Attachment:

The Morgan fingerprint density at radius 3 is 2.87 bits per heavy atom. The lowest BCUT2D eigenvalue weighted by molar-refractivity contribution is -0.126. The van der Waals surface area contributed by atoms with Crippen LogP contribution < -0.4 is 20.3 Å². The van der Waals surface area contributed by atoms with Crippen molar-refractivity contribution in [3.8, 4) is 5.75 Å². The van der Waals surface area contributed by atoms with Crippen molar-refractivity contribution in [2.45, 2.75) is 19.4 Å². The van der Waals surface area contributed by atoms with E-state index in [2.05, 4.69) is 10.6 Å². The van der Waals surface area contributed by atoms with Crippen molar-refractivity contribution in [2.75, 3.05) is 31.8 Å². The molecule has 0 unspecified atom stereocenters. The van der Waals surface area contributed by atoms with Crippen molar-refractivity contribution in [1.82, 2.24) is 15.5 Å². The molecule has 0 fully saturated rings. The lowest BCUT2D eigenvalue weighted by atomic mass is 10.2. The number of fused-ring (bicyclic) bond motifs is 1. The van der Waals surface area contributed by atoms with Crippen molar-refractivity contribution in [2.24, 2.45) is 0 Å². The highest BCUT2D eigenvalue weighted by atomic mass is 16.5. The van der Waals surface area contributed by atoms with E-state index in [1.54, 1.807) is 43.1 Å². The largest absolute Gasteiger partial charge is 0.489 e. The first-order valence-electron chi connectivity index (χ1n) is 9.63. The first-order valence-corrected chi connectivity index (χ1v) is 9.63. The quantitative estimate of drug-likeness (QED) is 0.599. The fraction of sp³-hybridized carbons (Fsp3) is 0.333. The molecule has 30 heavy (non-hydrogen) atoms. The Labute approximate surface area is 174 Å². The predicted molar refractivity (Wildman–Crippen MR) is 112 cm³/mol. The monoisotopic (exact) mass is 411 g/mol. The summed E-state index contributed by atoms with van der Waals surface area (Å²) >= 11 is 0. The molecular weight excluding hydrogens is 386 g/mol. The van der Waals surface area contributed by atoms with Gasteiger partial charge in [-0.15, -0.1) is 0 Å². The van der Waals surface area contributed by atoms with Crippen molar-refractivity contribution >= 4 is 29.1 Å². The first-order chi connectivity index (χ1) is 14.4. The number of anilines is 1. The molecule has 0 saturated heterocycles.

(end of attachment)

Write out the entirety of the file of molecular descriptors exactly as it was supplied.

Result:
The Morgan fingerprint density at radius 3 is 2.87 bits per heavy atom. The lowest BCUT2D eigenvalue weighted by molar-refractivity contribution is -0.126. The van der Waals surface area contributed by atoms with Crippen LogP contribution < -0.4 is 20.3 Å². The van der Waals surface area contributed by atoms with Crippen molar-refractivity contribution in [3.8, 4) is 5.75 Å². The van der Waals surface area contributed by atoms with Crippen molar-refractivity contribution in [2.45, 2.75) is 19.4 Å². The van der Waals surface area contributed by atoms with E-state index in [2.05, 4.69) is 10.6 Å². The van der Waals surface area contributed by atoms with Crippen molar-refractivity contribution in [2.75, 3.05) is 31.8 Å². The molecule has 0 unspecified atom stereocenters. The van der Waals surface area contributed by atoms with Crippen molar-refractivity contribution in [1.82, 2.24) is 15.5 Å². The molecule has 0 fully saturated rings. The lowest BCUT2D eigenvalue weighted by atomic mass is 10.2. The number of fused-ring (bicyclic) bond motifs is 1. The van der Waals surface area contributed by atoms with Crippen molar-refractivity contribution in [2.24, 2.45) is 0 Å². The highest BCUT2D eigenvalue weighted by atomic mass is 16.5. The van der Waals surface area contributed by atoms with E-state index in [1.54, 1.807) is 43.1 Å². The largest absolute Gasteiger partial charge is 0.489 e. The first-order valence-electron chi connectivity index (χ1n) is 9.63. The first-order valence-corrected chi connectivity index (χ1v) is 9.63. The quantitative estimate of drug-likeness (QED) is 0.599. The fraction of sp³-hybridized carbons (Fsp3) is 0.333. The molecule has 30 heavy (non-hydrogen) atoms. The Labute approximate surface area is 174 Å². The predicted molar refractivity (Wildman–Crippen MR) is 112 cm³/mol. The monoisotopic (exact) mass is 411 g/mol. The summed E-state index contributed by atoms with van der Waals surface area (Å²) >= 11 is 0. The molecular weight excluding hydrogens is 386 g/mol. The van der Waals surface area contributed by atoms with Gasteiger partial charge in [-0.15, -0.1) is 0 Å². The van der Waals surface area contributed by atoms with Crippen molar-refractivity contribution >= 4 is 29.1 Å². The first-order chi connectivity index (χ1) is 14.4. The number of anilines is 1. The molecule has 0 saturated heterocycles.